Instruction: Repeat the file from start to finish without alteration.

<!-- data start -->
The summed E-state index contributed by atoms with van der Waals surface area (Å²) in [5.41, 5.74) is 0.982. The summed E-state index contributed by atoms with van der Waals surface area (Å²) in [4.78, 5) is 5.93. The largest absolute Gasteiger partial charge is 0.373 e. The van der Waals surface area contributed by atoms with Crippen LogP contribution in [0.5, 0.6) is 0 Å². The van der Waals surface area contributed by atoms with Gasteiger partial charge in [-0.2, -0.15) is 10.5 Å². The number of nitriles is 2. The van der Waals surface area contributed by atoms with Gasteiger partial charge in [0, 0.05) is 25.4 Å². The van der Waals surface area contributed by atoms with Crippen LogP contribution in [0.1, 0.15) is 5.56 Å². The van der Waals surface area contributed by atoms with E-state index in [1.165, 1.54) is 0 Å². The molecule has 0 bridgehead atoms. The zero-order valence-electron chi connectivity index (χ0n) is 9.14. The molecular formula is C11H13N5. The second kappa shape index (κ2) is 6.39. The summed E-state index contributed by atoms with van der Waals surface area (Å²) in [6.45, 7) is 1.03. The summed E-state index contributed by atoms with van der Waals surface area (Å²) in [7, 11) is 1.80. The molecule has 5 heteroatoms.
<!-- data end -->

The summed E-state index contributed by atoms with van der Waals surface area (Å²) in [5.41, 5.74) is 0.982. The summed E-state index contributed by atoms with van der Waals surface area (Å²) in [4.78, 5) is 5.93. The largest absolute Gasteiger partial charge is 0.373 e. The van der Waals surface area contributed by atoms with Crippen LogP contribution in [0.5, 0.6) is 0 Å². The van der Waals surface area contributed by atoms with Gasteiger partial charge in [-0.2, -0.15) is 10.5 Å². The number of nitriles is 2. The van der Waals surface area contributed by atoms with Gasteiger partial charge in [0, 0.05) is 25.4 Å². The van der Waals surface area contributed by atoms with Crippen LogP contribution in [0.1, 0.15) is 5.56 Å². The van der Waals surface area contributed by atoms with E-state index in [1.165, 1.54) is 0 Å². The molecule has 0 bridgehead atoms. The zero-order valence-electron chi connectivity index (χ0n) is 9.14. The molecular formula is C11H13N5. The second kappa shape index (κ2) is 6.39. The summed E-state index contributed by atoms with van der Waals surface area (Å²) in [6.45, 7) is 1.03. The summed E-state index contributed by atoms with van der Waals surface area (Å²) in [7, 11) is 1.80. The molecule has 5 heteroatoms.